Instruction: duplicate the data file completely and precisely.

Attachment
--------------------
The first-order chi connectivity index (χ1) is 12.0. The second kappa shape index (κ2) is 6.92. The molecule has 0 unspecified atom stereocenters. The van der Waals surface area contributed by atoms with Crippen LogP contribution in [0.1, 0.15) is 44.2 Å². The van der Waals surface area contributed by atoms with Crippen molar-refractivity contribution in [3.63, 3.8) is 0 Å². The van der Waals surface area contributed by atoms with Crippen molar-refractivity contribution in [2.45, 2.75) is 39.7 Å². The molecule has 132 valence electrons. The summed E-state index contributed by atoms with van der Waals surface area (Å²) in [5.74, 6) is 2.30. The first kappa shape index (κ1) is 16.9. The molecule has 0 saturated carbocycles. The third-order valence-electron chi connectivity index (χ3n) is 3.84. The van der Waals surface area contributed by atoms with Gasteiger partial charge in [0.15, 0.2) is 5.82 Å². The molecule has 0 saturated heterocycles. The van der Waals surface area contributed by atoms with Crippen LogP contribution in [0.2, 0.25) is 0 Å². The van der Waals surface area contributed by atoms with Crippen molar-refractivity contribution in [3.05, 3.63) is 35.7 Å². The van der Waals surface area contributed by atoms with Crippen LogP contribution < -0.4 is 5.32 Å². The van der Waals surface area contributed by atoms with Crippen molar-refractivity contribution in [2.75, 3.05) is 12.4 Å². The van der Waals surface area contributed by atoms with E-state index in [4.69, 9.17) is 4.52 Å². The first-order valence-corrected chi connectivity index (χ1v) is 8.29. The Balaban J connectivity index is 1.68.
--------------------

The first-order chi connectivity index (χ1) is 12.0. The second kappa shape index (κ2) is 6.92. The molecule has 0 unspecified atom stereocenters. The van der Waals surface area contributed by atoms with Crippen LogP contribution in [0.1, 0.15) is 44.2 Å². The van der Waals surface area contributed by atoms with Crippen molar-refractivity contribution in [3.63, 3.8) is 0 Å². The van der Waals surface area contributed by atoms with Crippen molar-refractivity contribution in [2.45, 2.75) is 39.7 Å². The molecule has 132 valence electrons. The summed E-state index contributed by atoms with van der Waals surface area (Å²) in [5.74, 6) is 2.30. The first kappa shape index (κ1) is 16.9. The molecule has 0 saturated carbocycles. The third-order valence-electron chi connectivity index (χ3n) is 3.84. The van der Waals surface area contributed by atoms with Gasteiger partial charge in [0.15, 0.2) is 5.82 Å². The molecule has 0 saturated heterocycles. The van der Waals surface area contributed by atoms with Crippen LogP contribution in [0.2, 0.25) is 0 Å². The van der Waals surface area contributed by atoms with Crippen molar-refractivity contribution in [3.05, 3.63) is 35.7 Å². The van der Waals surface area contributed by atoms with Crippen LogP contribution < -0.4 is 5.32 Å². The van der Waals surface area contributed by atoms with Crippen molar-refractivity contribution in [2.75, 3.05) is 12.4 Å². The van der Waals surface area contributed by atoms with E-state index in [4.69, 9.17) is 4.52 Å². The first-order valence-corrected chi connectivity index (χ1v) is 8.29. The Balaban J connectivity index is 1.68.